Stew’s Something Deeper Than These Changes is a bit of a departure for The Negro Problem leader. It contains no songs with an off-key children’s chorus singing about re-hab, or odes to “girls who carry switchblades and are very well-read.” It’s his most personal and musically minimalist statement to date. As opposed to Guest Host’s baroque pop cornucopia and The Naked Dutch Painter’s innovative live band with studio overdub configurations, the songs here are mostly acoustic guitar-centered, with occasional sparse keyboards and unobtrusive drum machines. Although Stew still has a way with a playful phrase (cue the call-and-response “Mind The Noose and Fair Thee Well”), the bulk of Something Deeper Than These Changes is, as the title suggests, introspective and dead serious.

It all comes as a shock after Naked Dutch…, which was more playful, accessible, and diverse, not to mention one of my favorite albums of last year. After the initial jolt wore off, I have to admit it’s been growing on me, albeit slowly. Stew’s gargantuan talent is ever present; in anyone else’s hands, “The Sun I Always Wanted” could come off as cute and cloying, but here, it’s succinct and touching. “The Constellation Jeeves” continues the Marvin Gaye meets Abbey Road drawl of “Reeling”, only with more spiritual than lustful concerns. Once you realize exactly what “Statue Song” is about, it seems flat-out brilliant. Leadoff track “Love Like That” is his finest ballad to date, and, like most of the album, it uses cohort Heidi Rodewald’s sweet counterpart vocal to great effect. “Kingdom of Drink” is an odd, droll hangover; “L.A. Arteest Café” is very nearly the only track here that could’ve easily fit on Naked Dutch…; it’s probably even more autobiographical than that album’s title track, and, more importantly, it approaches a comfortable pop perfection with an ever-growing subtlety that makes The Negro Problem albums sound strained in comparison.

Maybe the title reflects a newfound complexity in Stew’s music. I still prefer Naked Dutch… and know that few records in my collection belong in its company. But I’m willing to go the distance with this follow-up. Its sustained solemnity makes me hope he’ll show his more jovial side again soon, but even this record is not entirely lacking in wordplay and senses of humor and the absurd that mark most of the man’s work. The more I listen, the more I’m beginning to see this as an essential addition to Stew’s catalog.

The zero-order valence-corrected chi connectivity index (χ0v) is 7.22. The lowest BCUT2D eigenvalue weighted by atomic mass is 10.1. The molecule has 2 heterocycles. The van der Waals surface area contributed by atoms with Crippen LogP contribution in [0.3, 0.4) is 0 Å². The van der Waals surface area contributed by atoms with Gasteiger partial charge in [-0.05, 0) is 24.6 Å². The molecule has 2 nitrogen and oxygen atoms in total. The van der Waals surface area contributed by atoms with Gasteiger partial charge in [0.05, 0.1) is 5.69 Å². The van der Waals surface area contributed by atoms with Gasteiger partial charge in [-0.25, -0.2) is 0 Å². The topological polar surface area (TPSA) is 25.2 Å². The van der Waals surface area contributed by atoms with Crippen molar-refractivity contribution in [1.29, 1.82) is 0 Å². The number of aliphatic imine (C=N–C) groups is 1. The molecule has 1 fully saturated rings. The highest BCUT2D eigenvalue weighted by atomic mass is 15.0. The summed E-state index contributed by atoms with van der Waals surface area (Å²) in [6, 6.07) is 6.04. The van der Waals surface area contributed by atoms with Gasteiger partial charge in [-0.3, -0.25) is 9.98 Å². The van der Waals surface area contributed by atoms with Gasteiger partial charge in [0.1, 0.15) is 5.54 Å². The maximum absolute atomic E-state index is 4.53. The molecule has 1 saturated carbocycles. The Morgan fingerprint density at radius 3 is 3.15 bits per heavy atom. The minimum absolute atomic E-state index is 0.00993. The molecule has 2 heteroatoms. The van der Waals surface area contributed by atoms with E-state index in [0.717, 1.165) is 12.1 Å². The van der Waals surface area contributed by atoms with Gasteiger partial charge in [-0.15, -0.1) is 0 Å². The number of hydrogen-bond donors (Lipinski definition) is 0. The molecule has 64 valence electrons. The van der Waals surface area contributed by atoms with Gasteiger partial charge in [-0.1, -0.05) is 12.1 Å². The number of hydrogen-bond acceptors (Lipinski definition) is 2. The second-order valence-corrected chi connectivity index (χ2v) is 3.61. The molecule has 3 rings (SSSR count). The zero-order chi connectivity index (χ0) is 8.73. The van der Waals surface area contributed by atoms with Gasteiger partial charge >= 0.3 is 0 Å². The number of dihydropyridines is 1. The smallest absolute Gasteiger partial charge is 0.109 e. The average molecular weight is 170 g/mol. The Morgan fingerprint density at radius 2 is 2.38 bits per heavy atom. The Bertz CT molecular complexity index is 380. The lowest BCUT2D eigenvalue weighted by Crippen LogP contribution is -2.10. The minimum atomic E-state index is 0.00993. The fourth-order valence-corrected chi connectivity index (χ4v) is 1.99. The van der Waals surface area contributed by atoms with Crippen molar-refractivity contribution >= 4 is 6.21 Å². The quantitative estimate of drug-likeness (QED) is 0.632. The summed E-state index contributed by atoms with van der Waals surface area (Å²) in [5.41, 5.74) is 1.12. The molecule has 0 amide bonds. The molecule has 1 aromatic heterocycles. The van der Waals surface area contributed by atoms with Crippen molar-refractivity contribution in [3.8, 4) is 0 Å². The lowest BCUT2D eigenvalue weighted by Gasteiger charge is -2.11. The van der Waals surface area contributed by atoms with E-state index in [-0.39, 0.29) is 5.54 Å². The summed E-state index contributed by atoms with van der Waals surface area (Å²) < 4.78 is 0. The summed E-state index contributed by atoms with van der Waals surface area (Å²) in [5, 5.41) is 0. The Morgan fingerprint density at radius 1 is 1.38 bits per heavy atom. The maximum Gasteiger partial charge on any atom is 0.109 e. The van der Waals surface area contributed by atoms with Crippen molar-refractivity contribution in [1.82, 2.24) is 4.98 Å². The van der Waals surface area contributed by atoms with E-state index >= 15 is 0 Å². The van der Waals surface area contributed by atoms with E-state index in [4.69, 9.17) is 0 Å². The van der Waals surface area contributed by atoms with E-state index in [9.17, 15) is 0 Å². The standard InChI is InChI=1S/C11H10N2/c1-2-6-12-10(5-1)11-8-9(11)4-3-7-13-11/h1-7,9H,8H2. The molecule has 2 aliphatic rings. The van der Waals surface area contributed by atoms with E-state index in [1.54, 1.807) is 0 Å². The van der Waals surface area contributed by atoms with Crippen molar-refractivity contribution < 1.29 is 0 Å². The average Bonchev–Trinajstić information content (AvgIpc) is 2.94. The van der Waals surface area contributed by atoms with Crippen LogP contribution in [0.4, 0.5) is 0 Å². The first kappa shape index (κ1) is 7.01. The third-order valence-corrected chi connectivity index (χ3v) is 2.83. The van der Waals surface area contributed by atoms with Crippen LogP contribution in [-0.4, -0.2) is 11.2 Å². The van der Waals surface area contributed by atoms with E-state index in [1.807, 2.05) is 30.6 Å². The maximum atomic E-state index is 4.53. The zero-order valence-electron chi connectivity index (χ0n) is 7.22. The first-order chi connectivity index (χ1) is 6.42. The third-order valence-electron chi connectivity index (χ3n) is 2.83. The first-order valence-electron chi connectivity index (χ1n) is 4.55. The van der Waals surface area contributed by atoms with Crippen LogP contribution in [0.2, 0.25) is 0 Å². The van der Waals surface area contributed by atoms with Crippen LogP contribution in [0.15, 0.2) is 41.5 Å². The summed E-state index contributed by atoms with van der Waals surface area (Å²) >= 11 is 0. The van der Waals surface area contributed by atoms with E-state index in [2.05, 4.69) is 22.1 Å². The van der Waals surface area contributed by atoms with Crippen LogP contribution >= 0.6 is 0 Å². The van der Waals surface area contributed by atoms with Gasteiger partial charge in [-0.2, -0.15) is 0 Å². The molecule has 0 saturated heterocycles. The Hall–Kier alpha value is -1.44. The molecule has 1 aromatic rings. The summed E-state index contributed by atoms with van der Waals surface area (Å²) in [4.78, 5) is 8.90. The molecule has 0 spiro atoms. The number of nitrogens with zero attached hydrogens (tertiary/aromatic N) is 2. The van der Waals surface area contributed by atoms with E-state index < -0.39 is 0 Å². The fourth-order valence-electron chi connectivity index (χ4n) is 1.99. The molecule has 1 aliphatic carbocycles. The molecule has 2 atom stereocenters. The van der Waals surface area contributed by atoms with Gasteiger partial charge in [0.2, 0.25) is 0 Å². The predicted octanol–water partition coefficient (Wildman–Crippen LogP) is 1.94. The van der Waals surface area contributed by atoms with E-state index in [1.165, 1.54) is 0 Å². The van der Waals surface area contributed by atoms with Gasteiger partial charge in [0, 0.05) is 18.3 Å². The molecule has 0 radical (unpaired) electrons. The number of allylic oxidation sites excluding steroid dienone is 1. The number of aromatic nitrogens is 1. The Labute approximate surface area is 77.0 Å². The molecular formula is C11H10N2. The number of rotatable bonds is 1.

Belle and Sebastian’s Dear Catastrophe Waitress just came out this week, and I need more time to absorb it before I write a complete review. Let me just say that I feared the worst, that unlikely producer Trevor Horn would ruin their sound and make a wildly inappropriate, slickly buffed catastrophe of an album, continuing the downward spiral the band has presumably been on after If You're Feeling Sinister (truth: while each album has been less interesting than the last, they’ve come up with a handful of dazzling moments, especially the “I’m Waking Up To Us” single.)

This album is certain to divide fans and receive a few isolated cries of “sellout!”, but if it’s the most polished and happiest set from Stuart and co., it’s also their most focused and consistent since Sinister. It has its missteps (acidic lyrics aren’t enough to save the-title-says-it-all “If You Find Yourself Caught In Love”), but I can already detect an impressive quantity of classic moments (“Step Into My Office Baby”, “I’m A Cuckoo”, the warped but strangely gratifying “Stay Loose”) and the acoustic “Piazza, New York Catcher” briefly recaptures Sinister’s spark. But, for the most part, what makes it all work is the band is no longer content to merely recycle the past with diminishing results, as they did on the last few records (for example, the title track of Storytelling was merely textbook B. (and) S.). Here, they’re pushing their sound forward towards bold, new territories, while hanging on to a smidgen of the essence that made them stand out from the indie-pop crowd in the first place. They’ll never make another Sinister, but now they’re finally proving capable of creating something else that potentially could be nearly as arresting.